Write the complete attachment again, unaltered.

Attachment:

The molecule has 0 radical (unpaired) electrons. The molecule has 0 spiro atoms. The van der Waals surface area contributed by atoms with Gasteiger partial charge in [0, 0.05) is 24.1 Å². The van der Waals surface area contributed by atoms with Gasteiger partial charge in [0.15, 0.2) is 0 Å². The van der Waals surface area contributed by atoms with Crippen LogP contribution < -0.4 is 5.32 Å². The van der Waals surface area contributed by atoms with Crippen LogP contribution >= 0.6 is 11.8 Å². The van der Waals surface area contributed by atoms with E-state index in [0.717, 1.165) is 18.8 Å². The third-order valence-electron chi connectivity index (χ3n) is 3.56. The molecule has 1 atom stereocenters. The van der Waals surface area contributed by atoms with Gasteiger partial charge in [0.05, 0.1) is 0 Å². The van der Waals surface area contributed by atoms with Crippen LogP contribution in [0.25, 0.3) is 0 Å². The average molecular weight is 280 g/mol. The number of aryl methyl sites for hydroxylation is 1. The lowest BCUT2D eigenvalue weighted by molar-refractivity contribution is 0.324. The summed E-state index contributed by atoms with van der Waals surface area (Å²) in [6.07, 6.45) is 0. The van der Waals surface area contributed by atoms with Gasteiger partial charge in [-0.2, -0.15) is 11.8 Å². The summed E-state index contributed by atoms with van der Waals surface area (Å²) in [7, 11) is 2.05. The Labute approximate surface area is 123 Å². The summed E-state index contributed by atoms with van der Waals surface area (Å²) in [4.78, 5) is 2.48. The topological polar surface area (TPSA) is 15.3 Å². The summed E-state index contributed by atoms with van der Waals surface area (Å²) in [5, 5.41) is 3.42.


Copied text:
The molecule has 0 radical (unpaired) electrons. The molecule has 0 spiro atoms. The van der Waals surface area contributed by atoms with Gasteiger partial charge in [0, 0.05) is 24.1 Å². The van der Waals surface area contributed by atoms with Gasteiger partial charge in [0.15, 0.2) is 0 Å². The van der Waals surface area contributed by atoms with Crippen LogP contribution < -0.4 is 5.32 Å². The van der Waals surface area contributed by atoms with Crippen LogP contribution >= 0.6 is 11.8 Å². The van der Waals surface area contributed by atoms with E-state index in [0.717, 1.165) is 18.8 Å². The third-order valence-electron chi connectivity index (χ3n) is 3.56. The molecule has 1 atom stereocenters. The van der Waals surface area contributed by atoms with Gasteiger partial charge in [0.05, 0.1) is 0 Å². The van der Waals surface area contributed by atoms with Crippen LogP contribution in [0.25, 0.3) is 0 Å². The average molecular weight is 280 g/mol. The number of aryl methyl sites for hydroxylation is 1. The lowest BCUT2D eigenvalue weighted by molar-refractivity contribution is 0.324. The summed E-state index contributed by atoms with van der Waals surface area (Å²) in [6.07, 6.45) is 0. The van der Waals surface area contributed by atoms with Gasteiger partial charge in [-0.2, -0.15) is 11.8 Å². The summed E-state index contributed by atoms with van der Waals surface area (Å²) in [7, 11) is 2.05. The Labute approximate surface area is 123 Å². The summed E-state index contributed by atoms with van der Waals surface area (Å²) in [4.78, 5) is 2.48. The topological polar surface area (TPSA) is 15.3 Å². The summed E-state index contributed by atoms with van der Waals surface area (Å²) in [5, 5.41) is 3.42.